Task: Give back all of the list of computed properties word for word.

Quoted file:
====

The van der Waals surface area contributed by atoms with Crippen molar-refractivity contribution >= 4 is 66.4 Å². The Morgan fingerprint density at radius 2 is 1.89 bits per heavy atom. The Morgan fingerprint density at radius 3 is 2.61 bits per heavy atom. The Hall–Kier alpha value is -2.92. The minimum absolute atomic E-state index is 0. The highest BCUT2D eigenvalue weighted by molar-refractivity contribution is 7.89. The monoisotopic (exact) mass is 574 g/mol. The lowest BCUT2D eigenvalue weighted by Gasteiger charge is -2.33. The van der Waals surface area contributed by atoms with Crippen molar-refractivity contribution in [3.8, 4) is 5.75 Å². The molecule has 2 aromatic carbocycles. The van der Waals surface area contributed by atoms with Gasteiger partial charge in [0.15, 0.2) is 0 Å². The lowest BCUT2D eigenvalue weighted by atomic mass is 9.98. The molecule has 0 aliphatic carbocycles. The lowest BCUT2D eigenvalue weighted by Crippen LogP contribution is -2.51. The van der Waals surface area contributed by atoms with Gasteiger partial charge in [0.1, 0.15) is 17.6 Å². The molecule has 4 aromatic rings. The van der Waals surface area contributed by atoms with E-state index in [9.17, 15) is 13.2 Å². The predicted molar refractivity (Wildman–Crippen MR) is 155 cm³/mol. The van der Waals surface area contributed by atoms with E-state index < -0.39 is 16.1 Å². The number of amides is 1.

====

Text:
The van der Waals surface area contributed by atoms with Crippen molar-refractivity contribution >= 4 is 66.4 Å². The Morgan fingerprint density at radius 2 is 1.89 bits per heavy atom. The Morgan fingerprint density at radius 3 is 2.61 bits per heavy atom. The Hall–Kier alpha value is -2.92. The minimum absolute atomic E-state index is 0. The highest BCUT2D eigenvalue weighted by molar-refractivity contribution is 7.89. The monoisotopic (exact) mass is 574 g/mol. The lowest BCUT2D eigenvalue weighted by Gasteiger charge is -2.33. The van der Waals surface area contributed by atoms with Crippen molar-refractivity contribution in [3.8, 4) is 5.75 Å². The molecule has 2 aromatic carbocycles. The van der Waals surface area contributed by atoms with Gasteiger partial charge in [0.15, 0.2) is 0 Å². The lowest BCUT2D eigenvalue weighted by atomic mass is 9.98. The molecule has 0 aliphatic carbocycles. The lowest BCUT2D eigenvalue weighted by Crippen LogP contribution is -2.51. The van der Waals surface area contributed by atoms with Gasteiger partial charge in [0.1, 0.15) is 17.6 Å². The molecule has 4 aromatic rings. The van der Waals surface area contributed by atoms with E-state index in [9.17, 15) is 13.2 Å². The predicted molar refractivity (Wildman–Crippen MR) is 155 cm³/mol. The van der Waals surface area contributed by atoms with E-state index < -0.39 is 16.1 Å². The number of amides is 1.